In lieu of an abstract, here is a brief excerpt of the content:

Reviewed by:
  • The Aesthetics of Shadow: Lighting and Japanese Cinema by Daisuke Miyao
  • Isolde Standish (bio)
The Aesthetics of Shadow: Lighting and Japanese Cinema. By Daisuke Miyao. Duke University Press, Durham, 2013. xii, 381 pages. $99.95, cloth; $27.95, paper.

In world cinema studies, we see an increasing trend toward studies that seek to negotiate the place of national cinemas within the broader historical trajectory of the development of cinema in relation to technology and [End Page 465] the geopolitical economies of production, exhibition, and distribution. This welcome trend is fast replacing earlier studies which, to borrow Andrew Higson’s terms; “focus only on those films that narrate the nation as [a] … finite, limited space, isolated by a tightly coherent and unified community, closed off to other identities besides national identity.”1 In the case of Japanese film studies, a second major paradigm drawn upon is that of the auteur theory. Auteur studies have often tended to privilege the role of the director as representing a “charismatic image of the artistic activity as pure, disinterested creation by an isolated artist,”2 happily ignoring his role (until recently, apart from Tanaka Kinuyo all major Japanese directors have been male) as part of a commercial strategy for organizing audience reception.

Refreshingly, Daisuke Miyao’s study The Aesthetics of Shadow: Lighting and Japanese Cinema approaches early Japanese film history through the prisms of technology, namely lighting, and the rationalization of the cinematic medium along capitalist lines of production based on Kido Shirō’s policies as head of the Shoōchiku Kamata Studios from 1924. In terms of methodology, the book is founded upon discourse analysis through critical readings of the writings of Japanese contemporary critics, fans, and technicians combined with Western film theory and selected, illustrative, textual analysis. These two core themes—lighting technology and the techniques of its use, and the “capitalist-industrial modernization of Shoōchiku”—form the basis around which Miyao weaves a discussion of visual style through staples of film analysis such as the studio system (Shōchiku versus Tōhō [chapters 1 and 4]), genre (shoōshimingekei and jidaigeki [chapters 2 and 3], and the star system), Hayashi Chōjiroō who later became known as Hasegawa Kazuo (chapters 2 and 4), and the director Kinugasa Teinosuke (chapters 2 and 3). These themes build over the first three chapters to a crescendo in the fourth chapter, where the significance of the technologies of lighting and the rationalization of the industry are brought into the political discourses of the 1939 Film Law and its subsequent amendments through an analysis of the “aesthetics of shadow” which, Miyao argues, became the dominant visual metaphor for the period. He distinguishes this “aesthetics of shadow” from the “low-key” lighting employed by Hollywood. This then becomes part of the wider discussion that claims that local films, to be successful both critically and commercially, must aim for the same production values as Hollywood. Miyao states: “with the concept of the aesthetics of shadow, Japanese cinematographers were grappling with the anxiety of the overpowering technology that Hollywood cinema brought to the reality of Japanese filmmaking” (p. 213). [End Page 466]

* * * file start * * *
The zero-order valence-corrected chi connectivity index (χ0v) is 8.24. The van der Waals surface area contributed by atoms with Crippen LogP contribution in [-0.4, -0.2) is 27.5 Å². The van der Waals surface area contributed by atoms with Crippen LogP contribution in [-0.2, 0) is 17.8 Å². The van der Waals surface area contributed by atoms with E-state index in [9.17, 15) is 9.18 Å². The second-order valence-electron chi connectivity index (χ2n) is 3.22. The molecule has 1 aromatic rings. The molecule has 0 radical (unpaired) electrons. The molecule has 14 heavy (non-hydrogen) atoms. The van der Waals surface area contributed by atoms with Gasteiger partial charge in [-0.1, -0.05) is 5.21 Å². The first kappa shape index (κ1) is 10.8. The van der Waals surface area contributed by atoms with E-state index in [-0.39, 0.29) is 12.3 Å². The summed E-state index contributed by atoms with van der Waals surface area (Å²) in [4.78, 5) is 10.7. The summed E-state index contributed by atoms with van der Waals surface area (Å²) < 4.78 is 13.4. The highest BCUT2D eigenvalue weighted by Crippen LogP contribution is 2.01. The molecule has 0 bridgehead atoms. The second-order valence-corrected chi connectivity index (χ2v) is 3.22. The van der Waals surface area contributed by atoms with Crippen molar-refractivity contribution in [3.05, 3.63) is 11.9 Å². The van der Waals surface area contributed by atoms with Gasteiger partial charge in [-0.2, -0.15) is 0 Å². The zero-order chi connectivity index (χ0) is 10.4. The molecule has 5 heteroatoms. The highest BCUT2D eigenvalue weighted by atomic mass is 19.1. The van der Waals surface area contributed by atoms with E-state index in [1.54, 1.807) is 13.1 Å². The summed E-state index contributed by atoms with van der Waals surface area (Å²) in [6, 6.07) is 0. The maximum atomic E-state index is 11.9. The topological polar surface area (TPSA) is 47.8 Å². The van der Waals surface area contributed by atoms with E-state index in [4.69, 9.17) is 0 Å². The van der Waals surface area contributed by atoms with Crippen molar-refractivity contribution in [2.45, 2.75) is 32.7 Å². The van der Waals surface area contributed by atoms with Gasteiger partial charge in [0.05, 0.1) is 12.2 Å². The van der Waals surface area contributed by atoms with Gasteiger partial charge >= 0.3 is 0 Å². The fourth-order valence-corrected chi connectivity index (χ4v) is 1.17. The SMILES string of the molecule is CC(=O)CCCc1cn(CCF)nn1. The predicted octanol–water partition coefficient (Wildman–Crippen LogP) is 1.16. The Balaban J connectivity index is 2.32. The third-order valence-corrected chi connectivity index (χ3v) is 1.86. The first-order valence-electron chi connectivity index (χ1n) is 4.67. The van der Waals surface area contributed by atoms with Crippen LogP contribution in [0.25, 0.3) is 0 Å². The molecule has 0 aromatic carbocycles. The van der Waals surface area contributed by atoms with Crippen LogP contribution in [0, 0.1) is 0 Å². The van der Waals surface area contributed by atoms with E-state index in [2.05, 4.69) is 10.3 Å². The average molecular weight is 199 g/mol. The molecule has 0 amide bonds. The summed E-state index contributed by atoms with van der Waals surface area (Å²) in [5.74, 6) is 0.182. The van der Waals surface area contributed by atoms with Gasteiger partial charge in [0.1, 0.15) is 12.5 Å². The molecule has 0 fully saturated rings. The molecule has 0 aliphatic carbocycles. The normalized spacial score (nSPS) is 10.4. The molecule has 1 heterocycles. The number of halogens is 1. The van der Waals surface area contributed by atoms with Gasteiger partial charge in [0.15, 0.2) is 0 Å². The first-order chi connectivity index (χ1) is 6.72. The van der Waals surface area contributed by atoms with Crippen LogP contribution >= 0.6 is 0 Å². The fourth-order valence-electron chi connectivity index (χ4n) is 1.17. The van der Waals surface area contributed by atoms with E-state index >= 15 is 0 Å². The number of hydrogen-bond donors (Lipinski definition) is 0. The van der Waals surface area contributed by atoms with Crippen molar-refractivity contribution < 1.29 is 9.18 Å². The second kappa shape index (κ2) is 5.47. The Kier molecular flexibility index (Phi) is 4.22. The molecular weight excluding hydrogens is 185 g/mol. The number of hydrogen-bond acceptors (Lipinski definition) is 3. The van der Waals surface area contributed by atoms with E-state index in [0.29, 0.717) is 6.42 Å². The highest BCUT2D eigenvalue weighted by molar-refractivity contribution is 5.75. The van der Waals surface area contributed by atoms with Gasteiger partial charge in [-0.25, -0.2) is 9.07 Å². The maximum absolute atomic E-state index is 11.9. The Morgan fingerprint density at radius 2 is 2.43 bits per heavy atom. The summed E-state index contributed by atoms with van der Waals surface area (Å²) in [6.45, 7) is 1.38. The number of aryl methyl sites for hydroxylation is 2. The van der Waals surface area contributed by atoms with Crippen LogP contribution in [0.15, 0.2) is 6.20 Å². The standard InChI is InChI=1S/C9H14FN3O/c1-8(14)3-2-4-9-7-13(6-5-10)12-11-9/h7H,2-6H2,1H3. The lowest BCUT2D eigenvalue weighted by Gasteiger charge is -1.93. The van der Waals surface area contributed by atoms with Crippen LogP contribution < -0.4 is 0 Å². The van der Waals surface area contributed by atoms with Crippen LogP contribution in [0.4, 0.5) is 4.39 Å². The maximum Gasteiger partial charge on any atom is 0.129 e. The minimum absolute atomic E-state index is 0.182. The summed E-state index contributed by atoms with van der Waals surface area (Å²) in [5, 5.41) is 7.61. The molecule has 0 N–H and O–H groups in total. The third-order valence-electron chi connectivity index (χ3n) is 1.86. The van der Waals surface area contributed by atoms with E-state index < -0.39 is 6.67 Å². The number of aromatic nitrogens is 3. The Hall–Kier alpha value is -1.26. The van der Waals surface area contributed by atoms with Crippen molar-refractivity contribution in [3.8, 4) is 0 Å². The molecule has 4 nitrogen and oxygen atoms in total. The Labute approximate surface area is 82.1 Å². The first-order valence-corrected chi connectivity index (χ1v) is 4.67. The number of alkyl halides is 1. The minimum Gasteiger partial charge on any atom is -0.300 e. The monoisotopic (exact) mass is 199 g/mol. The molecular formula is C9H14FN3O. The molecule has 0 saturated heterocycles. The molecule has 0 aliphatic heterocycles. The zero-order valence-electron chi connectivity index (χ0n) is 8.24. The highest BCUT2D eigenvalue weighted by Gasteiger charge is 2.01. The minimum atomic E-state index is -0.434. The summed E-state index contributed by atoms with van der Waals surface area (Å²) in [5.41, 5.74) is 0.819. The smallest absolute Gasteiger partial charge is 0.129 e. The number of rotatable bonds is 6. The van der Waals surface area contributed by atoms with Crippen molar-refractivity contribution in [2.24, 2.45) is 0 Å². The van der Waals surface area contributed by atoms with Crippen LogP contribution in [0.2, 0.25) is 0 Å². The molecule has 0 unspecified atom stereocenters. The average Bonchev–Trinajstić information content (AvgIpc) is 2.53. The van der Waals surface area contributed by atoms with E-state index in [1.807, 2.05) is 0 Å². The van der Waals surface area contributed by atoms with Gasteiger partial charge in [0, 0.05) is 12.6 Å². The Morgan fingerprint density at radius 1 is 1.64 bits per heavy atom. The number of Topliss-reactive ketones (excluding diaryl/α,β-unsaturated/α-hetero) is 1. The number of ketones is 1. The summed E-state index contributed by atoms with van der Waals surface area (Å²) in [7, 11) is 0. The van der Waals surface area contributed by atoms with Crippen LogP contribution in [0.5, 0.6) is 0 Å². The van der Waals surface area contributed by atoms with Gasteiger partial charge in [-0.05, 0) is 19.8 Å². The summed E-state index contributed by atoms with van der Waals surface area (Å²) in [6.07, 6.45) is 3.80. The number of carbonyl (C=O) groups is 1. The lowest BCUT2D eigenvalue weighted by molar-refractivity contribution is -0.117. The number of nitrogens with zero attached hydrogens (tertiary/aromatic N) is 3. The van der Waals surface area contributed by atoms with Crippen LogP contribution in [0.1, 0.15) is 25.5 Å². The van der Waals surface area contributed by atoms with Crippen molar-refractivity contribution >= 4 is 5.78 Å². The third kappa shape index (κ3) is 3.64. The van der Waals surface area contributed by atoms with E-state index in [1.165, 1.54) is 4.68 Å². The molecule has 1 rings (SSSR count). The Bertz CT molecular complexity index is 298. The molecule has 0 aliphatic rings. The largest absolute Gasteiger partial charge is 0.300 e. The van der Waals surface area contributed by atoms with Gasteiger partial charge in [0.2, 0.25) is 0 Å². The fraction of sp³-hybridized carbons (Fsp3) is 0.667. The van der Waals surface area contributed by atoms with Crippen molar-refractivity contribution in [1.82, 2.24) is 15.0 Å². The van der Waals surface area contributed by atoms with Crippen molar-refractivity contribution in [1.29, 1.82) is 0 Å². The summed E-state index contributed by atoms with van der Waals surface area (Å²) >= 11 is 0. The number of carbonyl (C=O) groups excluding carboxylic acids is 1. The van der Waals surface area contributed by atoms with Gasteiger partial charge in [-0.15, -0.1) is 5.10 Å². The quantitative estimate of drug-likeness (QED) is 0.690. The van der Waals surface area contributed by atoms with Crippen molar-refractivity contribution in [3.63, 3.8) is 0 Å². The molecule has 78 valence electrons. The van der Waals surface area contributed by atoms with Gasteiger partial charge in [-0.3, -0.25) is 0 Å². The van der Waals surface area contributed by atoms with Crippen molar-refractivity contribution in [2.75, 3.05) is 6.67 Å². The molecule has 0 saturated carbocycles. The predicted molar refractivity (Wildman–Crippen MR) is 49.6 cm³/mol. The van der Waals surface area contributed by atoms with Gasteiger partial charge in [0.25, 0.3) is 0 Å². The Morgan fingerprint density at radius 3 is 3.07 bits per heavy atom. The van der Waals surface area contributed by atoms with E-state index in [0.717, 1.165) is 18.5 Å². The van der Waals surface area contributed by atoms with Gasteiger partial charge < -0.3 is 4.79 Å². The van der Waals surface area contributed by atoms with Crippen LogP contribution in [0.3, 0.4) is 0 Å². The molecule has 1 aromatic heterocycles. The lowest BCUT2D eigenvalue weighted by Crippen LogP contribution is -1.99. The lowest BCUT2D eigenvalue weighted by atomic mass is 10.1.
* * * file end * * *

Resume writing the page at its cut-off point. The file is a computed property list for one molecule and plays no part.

Chapter 4, therefore, boldly challenges the notion that Japanese filmmakers working in the industry in the late 1930s and early 1940s were engaged in propaganda filmmaking at a conscious level. Miyao thus complicates Darrell William Davis’s study of “monumental style”3 through an analysis of lighting effects that were as much a response to poor equipment and underfunding as an ideological re-imaging of the “nation” in accordance with government policy. As he states:

When Japanese cinematographers realized that it would be difficult to achieve such low-key [Hollywood-style] cinematography under the conditions of filmmaking in wartime Japan, they turned to one aspect of Japanese art [as articulated by the novelist Tanizaki Jun’ichiroō]—praise of shadows, which was easily available, and used it to justify their practices in the name of the “Japanese characteristics in cinematographic technology.” In other words, they strategically connected the aesthetics of shadow to a nationalist discourse. It was not their original goal to formulate “Japanese” cinematography—they wanted to perfectly mimic the low-key cinematography of Hollywood...


Additional Information

Print ISSN
pp. 465-469
Launched on MUSE
Open Access
Back To Top

This website uses cookies to ensure you get the best experience on our website. Without cookies your experience may not be seamless.